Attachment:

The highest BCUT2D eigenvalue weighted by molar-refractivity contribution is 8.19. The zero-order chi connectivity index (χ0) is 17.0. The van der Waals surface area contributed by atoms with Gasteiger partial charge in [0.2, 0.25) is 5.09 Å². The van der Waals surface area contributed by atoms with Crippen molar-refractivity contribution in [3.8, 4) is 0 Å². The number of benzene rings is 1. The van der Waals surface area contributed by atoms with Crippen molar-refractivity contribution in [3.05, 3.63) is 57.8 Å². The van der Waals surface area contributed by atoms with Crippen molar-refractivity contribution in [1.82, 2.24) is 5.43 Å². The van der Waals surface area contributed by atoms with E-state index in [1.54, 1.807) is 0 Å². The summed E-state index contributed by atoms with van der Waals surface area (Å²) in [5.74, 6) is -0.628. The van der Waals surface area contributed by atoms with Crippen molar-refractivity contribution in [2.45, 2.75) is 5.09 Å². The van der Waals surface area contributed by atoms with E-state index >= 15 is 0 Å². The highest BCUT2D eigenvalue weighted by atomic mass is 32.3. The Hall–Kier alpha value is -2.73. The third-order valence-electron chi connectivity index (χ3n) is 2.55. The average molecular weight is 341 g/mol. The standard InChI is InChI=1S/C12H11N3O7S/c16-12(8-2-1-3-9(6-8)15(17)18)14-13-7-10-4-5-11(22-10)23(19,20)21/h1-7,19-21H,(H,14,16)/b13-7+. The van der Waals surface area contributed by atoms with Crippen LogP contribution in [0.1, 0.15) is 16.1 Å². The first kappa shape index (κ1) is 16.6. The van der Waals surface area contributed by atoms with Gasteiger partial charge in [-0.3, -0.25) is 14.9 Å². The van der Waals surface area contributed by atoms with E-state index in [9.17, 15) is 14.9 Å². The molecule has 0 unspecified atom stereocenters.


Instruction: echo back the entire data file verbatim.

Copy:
The highest BCUT2D eigenvalue weighted by molar-refractivity contribution is 8.19. The zero-order chi connectivity index (χ0) is 17.0. The van der Waals surface area contributed by atoms with Gasteiger partial charge in [0.2, 0.25) is 5.09 Å². The van der Waals surface area contributed by atoms with Crippen molar-refractivity contribution in [3.8, 4) is 0 Å². The number of benzene rings is 1. The van der Waals surface area contributed by atoms with Crippen molar-refractivity contribution in [3.05, 3.63) is 57.8 Å². The van der Waals surface area contributed by atoms with Crippen molar-refractivity contribution in [1.82, 2.24) is 5.43 Å². The van der Waals surface area contributed by atoms with E-state index in [1.54, 1.807) is 0 Å². The summed E-state index contributed by atoms with van der Waals surface area (Å²) in [5.74, 6) is -0.628. The van der Waals surface area contributed by atoms with Crippen molar-refractivity contribution in [2.45, 2.75) is 5.09 Å². The van der Waals surface area contributed by atoms with E-state index >= 15 is 0 Å². The highest BCUT2D eigenvalue weighted by atomic mass is 32.3. The Hall–Kier alpha value is -2.73. The third-order valence-electron chi connectivity index (χ3n) is 2.55. The average molecular weight is 341 g/mol. The standard InChI is InChI=1S/C12H11N3O7S/c16-12(8-2-1-3-9(6-8)15(17)18)14-13-7-10-4-5-11(22-10)23(19,20)21/h1-7,19-21H,(H,14,16)/b13-7+. The van der Waals surface area contributed by atoms with Crippen LogP contribution in [0.1, 0.15) is 16.1 Å². The first kappa shape index (κ1) is 16.6. The van der Waals surface area contributed by atoms with Gasteiger partial charge in [-0.3, -0.25) is 14.9 Å². The van der Waals surface area contributed by atoms with E-state index in [9.17, 15) is 14.9 Å². The molecule has 0 unspecified atom stereocenters.